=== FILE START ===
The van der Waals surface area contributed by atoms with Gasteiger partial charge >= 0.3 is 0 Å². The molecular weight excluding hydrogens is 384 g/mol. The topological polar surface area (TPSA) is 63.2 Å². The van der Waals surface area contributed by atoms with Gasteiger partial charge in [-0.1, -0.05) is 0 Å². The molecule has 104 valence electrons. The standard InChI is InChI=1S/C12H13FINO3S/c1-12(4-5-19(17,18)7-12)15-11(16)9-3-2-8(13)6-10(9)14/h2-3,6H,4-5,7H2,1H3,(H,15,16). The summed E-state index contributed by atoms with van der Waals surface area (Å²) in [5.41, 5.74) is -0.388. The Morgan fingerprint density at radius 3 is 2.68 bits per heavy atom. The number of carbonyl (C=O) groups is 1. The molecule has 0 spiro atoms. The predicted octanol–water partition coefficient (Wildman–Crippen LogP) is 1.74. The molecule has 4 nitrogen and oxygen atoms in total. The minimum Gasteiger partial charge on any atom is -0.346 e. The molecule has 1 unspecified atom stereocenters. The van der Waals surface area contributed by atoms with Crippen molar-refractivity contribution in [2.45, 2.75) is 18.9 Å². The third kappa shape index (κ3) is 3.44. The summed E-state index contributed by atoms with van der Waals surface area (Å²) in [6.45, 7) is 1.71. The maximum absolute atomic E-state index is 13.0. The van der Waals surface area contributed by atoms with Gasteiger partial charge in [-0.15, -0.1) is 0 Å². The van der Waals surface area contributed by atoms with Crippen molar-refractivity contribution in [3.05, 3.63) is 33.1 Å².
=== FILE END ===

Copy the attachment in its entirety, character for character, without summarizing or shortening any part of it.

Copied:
The van der Waals surface area contributed by atoms with Gasteiger partial charge >= 0.3 is 0 Å². The molecular weight excluding hydrogens is 384 g/mol. The topological polar surface area (TPSA) is 63.2 Å². The van der Waals surface area contributed by atoms with Gasteiger partial charge in [-0.1, -0.05) is 0 Å². The molecule has 104 valence electrons. The standard InChI is InChI=1S/C12H13FINO3S/c1-12(4-5-19(17,18)7-12)15-11(16)9-3-2-8(13)6-10(9)14/h2-3,6H,4-5,7H2,1H3,(H,15,16). The summed E-state index contributed by atoms with van der Waals surface area (Å²) in [5.41, 5.74) is -0.388. The Morgan fingerprint density at radius 3 is 2.68 bits per heavy atom. The number of carbonyl (C=O) groups is 1. The molecule has 0 spiro atoms. The predicted octanol–water partition coefficient (Wildman–Crippen LogP) is 1.74. The molecule has 4 nitrogen and oxygen atoms in total. The minimum Gasteiger partial charge on any atom is -0.346 e. The molecule has 1 unspecified atom stereocenters. The van der Waals surface area contributed by atoms with Crippen molar-refractivity contribution in [2.45, 2.75) is 18.9 Å². The third kappa shape index (κ3) is 3.44. The summed E-state index contributed by atoms with van der Waals surface area (Å²) in [6.45, 7) is 1.71. The maximum absolute atomic E-state index is 13.0. The van der Waals surface area contributed by atoms with Gasteiger partial charge in [-0.15, -0.1) is 0 Å². The van der Waals surface area contributed by atoms with Crippen molar-refractivity contribution in [3.05, 3.63) is 33.1 Å².